A highly atmospheric mystery-drama set in the politically tense environs of Korea’s DMZ, “Joint Security Area” is a timely, accessible slice of quality mainstream cinema that further confirms the commercial maturity of the peninsula’s southern industry. Like last year’s action-thriller “Shiri,” pic looks set to repeat its brawny local success in other East Asian markets, consolidating South Korea’s new B.O. profile in the region. Business in the West, however, looks more fragile, because “JSA,” despite its merits, is neither an art movie nor an out-and-out, propulsive actioner like “Shiri.” Released Sept. 9, in its first four weeks “JSA” netted some 1.7 million admissions in Seoul alone (equivalent to about 3.5 million nationwide), with plenty of gas still left in its theatrical tank.
Movie looks unlikely to beat the 6 million record of Kan Je-gyu’s “Shiri” but has already easily recouped its $3 million budget locally. Though the idea of filming Park Sang-yeon’s novel “DMZ” began in December ’98, prior to the recent sudden thaw in North-South relations, “JSA” has hit the contemporary pulse with bull’s-eye accuracy.
Immaculate widescreen lensing — pic is the first Korean movie to employ the Super-35 format — gets things off to a gripping start as the first of many dateline captions announces “Oct. 28” and shots ring out in the empty nocturnal expanses of the DMZ. Story then flashes forward to Oct. 31, when Maj. Sophie Jang (Lee Yeong-ae) arrives to investigate a North-South dispute involving a South Korean sergeant, Lee Soo-hyeok (Lee Byeong-heon), accused of shooting a North Korean soldier (Shin Ha-kyun) on his guard post at the so-called Bridge of No Return border crossing.
Jang, born in Geneva to a Korean father and Swiss mother, has been selected by the DMZ’s Neutral Supervisory Commission (made up of Swiss and Swedish delegates) as an acceptable choice to both sides. On her first visit to Korea, however, she finds herself plunged into an atmosphere of mutual suspicion and hostility: The military on both sides are barely cooperative, and Lee himself won’t talk. As she’s reminded by an NSC guy, the peninsula remains a “tinderbox,” despite talks between the two sides; and the bridge, site of a famous slaying of two UN soldiers in ’76, is a highly charged location.
These early scenes contain a fair amount of English dialogue — between Jang and the NSC people — that is clumsy and urgently needs to be revoiced before exposure to Anglo auds: Actress Lee Yeong-ae’s English is sometimes barely comprehensible, and some of the Swiss-German characters are almost laughably stereotypical. In pure technique, however, the movie maintains its early tension by cutting back and forth between procedural scenes as Jang pieces together the mystery, and flashbacks to the night in question and events leading up to it. In an involving way, the viewer is fed information as sparingly and enticingly as Jang extracts it herself.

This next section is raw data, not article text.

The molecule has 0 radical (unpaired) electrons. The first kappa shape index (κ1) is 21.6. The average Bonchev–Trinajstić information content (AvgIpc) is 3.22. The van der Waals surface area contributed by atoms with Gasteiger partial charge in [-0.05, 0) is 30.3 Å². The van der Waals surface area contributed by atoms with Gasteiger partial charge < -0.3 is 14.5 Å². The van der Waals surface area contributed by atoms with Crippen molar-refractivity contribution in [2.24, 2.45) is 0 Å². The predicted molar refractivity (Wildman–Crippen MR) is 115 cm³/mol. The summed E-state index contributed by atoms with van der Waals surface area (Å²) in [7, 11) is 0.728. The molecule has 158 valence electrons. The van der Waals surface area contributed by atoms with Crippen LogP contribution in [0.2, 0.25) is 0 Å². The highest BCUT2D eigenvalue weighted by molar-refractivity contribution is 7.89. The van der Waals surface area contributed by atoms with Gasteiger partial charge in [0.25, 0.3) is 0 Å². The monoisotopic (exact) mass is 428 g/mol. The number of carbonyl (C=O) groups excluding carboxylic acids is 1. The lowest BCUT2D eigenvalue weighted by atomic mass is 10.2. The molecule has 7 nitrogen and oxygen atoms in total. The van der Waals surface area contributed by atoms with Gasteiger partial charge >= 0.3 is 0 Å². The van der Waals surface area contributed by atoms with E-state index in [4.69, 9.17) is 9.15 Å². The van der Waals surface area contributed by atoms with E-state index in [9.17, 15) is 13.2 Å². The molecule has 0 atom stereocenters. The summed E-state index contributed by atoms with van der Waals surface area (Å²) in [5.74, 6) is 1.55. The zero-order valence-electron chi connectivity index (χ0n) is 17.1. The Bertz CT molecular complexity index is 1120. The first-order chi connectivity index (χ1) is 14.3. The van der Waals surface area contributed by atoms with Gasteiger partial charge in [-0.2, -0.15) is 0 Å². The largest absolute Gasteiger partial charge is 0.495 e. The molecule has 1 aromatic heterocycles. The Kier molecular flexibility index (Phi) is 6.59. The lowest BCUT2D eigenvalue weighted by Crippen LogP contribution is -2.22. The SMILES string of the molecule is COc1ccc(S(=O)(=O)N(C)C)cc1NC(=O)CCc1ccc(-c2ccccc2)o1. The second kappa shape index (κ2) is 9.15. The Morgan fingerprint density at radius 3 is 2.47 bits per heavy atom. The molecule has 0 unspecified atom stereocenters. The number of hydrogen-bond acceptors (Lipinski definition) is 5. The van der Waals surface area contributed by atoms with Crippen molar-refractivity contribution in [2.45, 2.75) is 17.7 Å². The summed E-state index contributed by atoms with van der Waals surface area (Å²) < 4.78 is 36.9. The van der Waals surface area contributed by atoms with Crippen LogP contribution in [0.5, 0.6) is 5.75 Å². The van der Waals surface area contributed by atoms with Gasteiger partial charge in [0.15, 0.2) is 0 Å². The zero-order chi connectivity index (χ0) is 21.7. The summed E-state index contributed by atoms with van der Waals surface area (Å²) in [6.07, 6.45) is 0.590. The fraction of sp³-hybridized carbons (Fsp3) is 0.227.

Flashbacks run the gamut of full-on, excitingly staged action sequences to tense, atmospherically staged sequences that highlight d.p. Kim Seong-bok’s widescreen lensing. Highlight of the latter is the first meeting, in a nocturnal landscape of susurrating white ferns, between Lee, who’s become separated from his unit and snagged on a bomb tripwire, and his North Korean counterpart, Oh Kyeong-pil (Song Kang-ho). Played with a fine sense of uneasy humor, as Oh helps to rescue Lee and then gives him the bomb as a souvenir, the sequence is a fine showcase for Song (better known for more comic roles in “No. 3” and “The Quiet Family”), as a North Korean with a finely developed sense of irony.
As Jang tries to question witnesses on both sides — one of whom (Kim Tae-woo) promptly commits suicide — and tries to interpret some conflicting forensic evidence involving bullet shells, the backstory evolves into one of a secret friendship with potentially embarrassing political implications for both sides. As Jang gets closer to the truth, even her bosses in the NSC seek to bump her from the investigation.
Though the film is rooted in commercial cinema, it’s one with considerably more depth than “Shiri,” especially in its North Korean characters. The screenplay reportedly humanizes Park’s original novel, giving it much more warmth, to the extent that the four male leads are treated as individuals rather than political stereotypes, with no favor shown to either side. The ridiculous posturing by both North and South during official negotiations is shown for what it is, giving the pic a nonpartisan feel that’s refreshing. In this respect, “JSA” is an advance even over Jang Jin’s “The Spy” (1999), an ironic drama about a North Korean agent stranded in the South, which traded in some cliches.
Song’s perf as the wily but warm Oh slowly dominates the picture, and Lee Byeong-heon (“Harmonium in My Memory”) struggles hard to match him in screen charisma. TV thesp Lee Yeong-ae is highly photogenic as Jang, and makes a brave stab at imbuing her role with authority, though at base it’s a performance in which her acting wheels are sometimes spinning too obviously.
Production design is outstanding in its realism, with the famous Panmunjeom truce-negotiation village totally re-created in an outdoor set (at $1 million, claimed to be the largest and most expensive in Korean pic history), and the wild mountainous regions of the DMZ evocatively suggested in d.p. Kim’s impressive compositions.